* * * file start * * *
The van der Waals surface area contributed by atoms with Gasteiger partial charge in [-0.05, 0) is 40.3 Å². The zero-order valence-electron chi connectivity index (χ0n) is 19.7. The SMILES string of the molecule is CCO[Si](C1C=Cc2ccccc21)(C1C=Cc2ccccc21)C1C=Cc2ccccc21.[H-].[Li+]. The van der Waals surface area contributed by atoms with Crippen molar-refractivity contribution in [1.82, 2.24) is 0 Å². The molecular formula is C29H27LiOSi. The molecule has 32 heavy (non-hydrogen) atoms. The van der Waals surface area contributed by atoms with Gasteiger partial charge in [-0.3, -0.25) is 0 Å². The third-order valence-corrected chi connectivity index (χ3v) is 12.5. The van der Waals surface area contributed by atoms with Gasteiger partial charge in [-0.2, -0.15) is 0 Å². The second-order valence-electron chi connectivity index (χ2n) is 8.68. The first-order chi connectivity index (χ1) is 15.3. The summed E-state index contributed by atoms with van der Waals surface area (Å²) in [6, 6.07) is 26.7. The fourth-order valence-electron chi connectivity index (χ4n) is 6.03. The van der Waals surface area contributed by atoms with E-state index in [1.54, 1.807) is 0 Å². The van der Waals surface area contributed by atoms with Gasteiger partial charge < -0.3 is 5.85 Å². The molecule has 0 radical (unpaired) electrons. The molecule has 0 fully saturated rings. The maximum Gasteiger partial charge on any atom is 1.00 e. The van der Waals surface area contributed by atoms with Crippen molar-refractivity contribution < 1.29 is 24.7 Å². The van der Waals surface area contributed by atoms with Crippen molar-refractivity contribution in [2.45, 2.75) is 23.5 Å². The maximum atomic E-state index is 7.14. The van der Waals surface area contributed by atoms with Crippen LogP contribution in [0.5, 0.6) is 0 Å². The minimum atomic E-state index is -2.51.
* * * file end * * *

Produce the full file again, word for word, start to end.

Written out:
The van der Waals surface area contributed by atoms with Gasteiger partial charge in [-0.05, 0) is 40.3 Å². The zero-order valence-electron chi connectivity index (χ0n) is 19.7. The SMILES string of the molecule is CCO[Si](C1C=Cc2ccccc21)(C1C=Cc2ccccc21)C1C=Cc2ccccc21.[H-].[Li+]. The van der Waals surface area contributed by atoms with Crippen molar-refractivity contribution in [1.82, 2.24) is 0 Å². The molecular formula is C29H27LiOSi. The molecule has 32 heavy (non-hydrogen) atoms. The van der Waals surface area contributed by atoms with Gasteiger partial charge in [-0.3, -0.25) is 0 Å². The third-order valence-corrected chi connectivity index (χ3v) is 12.5. The van der Waals surface area contributed by atoms with Gasteiger partial charge in [-0.2, -0.15) is 0 Å². The second-order valence-electron chi connectivity index (χ2n) is 8.68. The first-order chi connectivity index (χ1) is 15.3. The summed E-state index contributed by atoms with van der Waals surface area (Å²) in [6, 6.07) is 26.7. The fourth-order valence-electron chi connectivity index (χ4n) is 6.03. The van der Waals surface area contributed by atoms with E-state index in [1.54, 1.807) is 0 Å². The van der Waals surface area contributed by atoms with Gasteiger partial charge < -0.3 is 5.85 Å². The molecule has 0 radical (unpaired) electrons. The molecule has 0 fully saturated rings. The maximum Gasteiger partial charge on any atom is 1.00 e. The van der Waals surface area contributed by atoms with Crippen molar-refractivity contribution < 1.29 is 24.7 Å². The van der Waals surface area contributed by atoms with Crippen molar-refractivity contribution in [2.45, 2.75) is 23.5 Å². The maximum atomic E-state index is 7.14. The van der Waals surface area contributed by atoms with Crippen LogP contribution in [0.5, 0.6) is 0 Å². The minimum atomic E-state index is -2.51.